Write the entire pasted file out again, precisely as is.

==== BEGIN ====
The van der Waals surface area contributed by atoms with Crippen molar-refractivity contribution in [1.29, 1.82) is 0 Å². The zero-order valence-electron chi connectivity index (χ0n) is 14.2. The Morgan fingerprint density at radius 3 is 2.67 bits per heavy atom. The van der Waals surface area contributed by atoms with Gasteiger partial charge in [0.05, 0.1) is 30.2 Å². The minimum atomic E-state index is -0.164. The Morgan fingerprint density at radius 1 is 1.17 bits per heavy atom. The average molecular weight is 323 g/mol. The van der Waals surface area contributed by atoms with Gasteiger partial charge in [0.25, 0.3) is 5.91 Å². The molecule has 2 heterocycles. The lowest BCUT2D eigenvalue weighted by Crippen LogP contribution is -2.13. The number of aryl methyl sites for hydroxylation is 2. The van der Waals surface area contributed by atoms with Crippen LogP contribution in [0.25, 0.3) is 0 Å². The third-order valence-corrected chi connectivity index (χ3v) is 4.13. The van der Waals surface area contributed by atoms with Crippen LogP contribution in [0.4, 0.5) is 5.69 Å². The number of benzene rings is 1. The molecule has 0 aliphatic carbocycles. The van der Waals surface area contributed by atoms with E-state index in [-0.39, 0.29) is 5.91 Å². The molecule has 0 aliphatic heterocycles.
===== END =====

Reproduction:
The van der Waals surface area contributed by atoms with Crippen molar-refractivity contribution in [1.29, 1.82) is 0 Å². The zero-order valence-electron chi connectivity index (χ0n) is 14.2. The Morgan fingerprint density at radius 3 is 2.67 bits per heavy atom. The van der Waals surface area contributed by atoms with Gasteiger partial charge in [0.05, 0.1) is 30.2 Å². The minimum atomic E-state index is -0.164. The Morgan fingerprint density at radius 1 is 1.17 bits per heavy atom. The average molecular weight is 323 g/mol. The van der Waals surface area contributed by atoms with Gasteiger partial charge in [0.25, 0.3) is 5.91 Å². The molecule has 2 heterocycles. The lowest BCUT2D eigenvalue weighted by Crippen LogP contribution is -2.13. The number of aryl methyl sites for hydroxylation is 2. The van der Waals surface area contributed by atoms with Crippen LogP contribution in [0.25, 0.3) is 0 Å². The third-order valence-corrected chi connectivity index (χ3v) is 4.13. The van der Waals surface area contributed by atoms with Crippen LogP contribution in [0.4, 0.5) is 5.69 Å². The number of benzene rings is 1. The molecule has 0 aliphatic carbocycles. The van der Waals surface area contributed by atoms with E-state index in [-0.39, 0.29) is 5.91 Å². The molecule has 0 aliphatic heterocycles.